Thursday, May 15, 2008

Horse Slaughter Ban Consequences

Horses abandoned in West as feed prices rise
Tue May 13, 2008 7:16am EDT

By Laura Zuckerman
SALMON, Idaho (Reuters) - In the classic Hollywood western, a cowboy portrayed by John Wayne gallops across the sagebrush steppe and rocky ridges of the American West with only his horse for a companion.

What the films don't show is the cowboy buying and hauling hay for his horse, or what happens to the horse when it is too aged, infirm or irascible to ride.

Those more mundane details are at the heart of a debate about growing cases of mistreatment of horses in the United States, at a time when hay and grain prices are skyrocketing and when options for disposing of unwanted horses are dwindling.

"What concerns me is a fate worse than slaughter," said Temple Grandin, professor of animal science at Colorado State University and an authority on the handling of livestock such as horses. "We've got people turning horses loose in fields, dropping horses off in the night -- my worst nightmares are coming true." Read More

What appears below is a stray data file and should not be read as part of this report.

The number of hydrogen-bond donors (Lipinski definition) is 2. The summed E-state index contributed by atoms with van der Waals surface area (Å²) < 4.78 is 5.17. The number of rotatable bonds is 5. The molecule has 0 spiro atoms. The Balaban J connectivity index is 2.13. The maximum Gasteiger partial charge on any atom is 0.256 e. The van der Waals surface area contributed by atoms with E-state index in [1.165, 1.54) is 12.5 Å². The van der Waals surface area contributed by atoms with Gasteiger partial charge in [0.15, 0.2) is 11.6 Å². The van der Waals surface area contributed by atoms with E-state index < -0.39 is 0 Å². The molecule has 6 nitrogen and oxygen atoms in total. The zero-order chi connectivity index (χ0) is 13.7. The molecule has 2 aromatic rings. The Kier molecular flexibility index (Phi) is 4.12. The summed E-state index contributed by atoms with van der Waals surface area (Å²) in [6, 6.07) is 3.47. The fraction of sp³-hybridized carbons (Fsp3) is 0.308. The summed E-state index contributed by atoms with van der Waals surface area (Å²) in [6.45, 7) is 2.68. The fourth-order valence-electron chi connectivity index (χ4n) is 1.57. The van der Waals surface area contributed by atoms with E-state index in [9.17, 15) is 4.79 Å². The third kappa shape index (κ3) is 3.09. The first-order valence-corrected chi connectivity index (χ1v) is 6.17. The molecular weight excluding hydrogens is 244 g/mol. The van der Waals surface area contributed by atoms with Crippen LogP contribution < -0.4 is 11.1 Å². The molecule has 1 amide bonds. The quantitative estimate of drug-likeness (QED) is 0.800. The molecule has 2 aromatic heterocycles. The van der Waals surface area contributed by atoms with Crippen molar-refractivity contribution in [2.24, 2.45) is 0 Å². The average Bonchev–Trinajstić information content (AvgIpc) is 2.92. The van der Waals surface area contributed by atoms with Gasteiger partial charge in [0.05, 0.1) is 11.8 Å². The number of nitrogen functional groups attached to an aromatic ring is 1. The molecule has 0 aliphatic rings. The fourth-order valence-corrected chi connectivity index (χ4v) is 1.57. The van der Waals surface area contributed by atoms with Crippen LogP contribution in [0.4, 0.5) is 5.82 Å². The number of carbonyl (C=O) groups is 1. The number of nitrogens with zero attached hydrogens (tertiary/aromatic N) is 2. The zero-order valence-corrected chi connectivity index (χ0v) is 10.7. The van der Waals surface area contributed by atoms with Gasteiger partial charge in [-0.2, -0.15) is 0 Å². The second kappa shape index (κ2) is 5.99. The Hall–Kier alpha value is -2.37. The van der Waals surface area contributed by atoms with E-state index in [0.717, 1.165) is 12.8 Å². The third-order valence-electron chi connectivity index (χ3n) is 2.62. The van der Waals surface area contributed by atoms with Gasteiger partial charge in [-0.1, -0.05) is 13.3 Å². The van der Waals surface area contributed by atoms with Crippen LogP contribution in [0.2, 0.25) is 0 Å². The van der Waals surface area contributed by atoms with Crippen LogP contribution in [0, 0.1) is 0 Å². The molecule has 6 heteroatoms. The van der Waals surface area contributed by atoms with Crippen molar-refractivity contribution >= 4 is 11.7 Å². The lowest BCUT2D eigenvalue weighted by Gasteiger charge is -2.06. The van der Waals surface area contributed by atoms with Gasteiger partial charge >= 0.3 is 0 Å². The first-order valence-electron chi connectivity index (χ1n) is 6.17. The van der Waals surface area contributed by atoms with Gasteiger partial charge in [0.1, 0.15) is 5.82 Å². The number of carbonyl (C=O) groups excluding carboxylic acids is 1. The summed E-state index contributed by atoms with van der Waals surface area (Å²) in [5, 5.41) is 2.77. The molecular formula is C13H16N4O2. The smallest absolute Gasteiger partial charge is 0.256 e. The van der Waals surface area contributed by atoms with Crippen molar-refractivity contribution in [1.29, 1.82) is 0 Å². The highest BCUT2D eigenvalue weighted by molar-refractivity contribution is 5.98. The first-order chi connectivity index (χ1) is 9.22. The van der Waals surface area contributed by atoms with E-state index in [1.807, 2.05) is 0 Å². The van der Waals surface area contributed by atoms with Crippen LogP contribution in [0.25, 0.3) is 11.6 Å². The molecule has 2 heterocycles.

The problems arising from the shut down of the horse harvesting facilities in the United States continue to mount. Dealing with unwanted horses is becoming an issue all across the country. The solution to the problem is to once again allow us to utilize this resource rather than them suffering their current fates.

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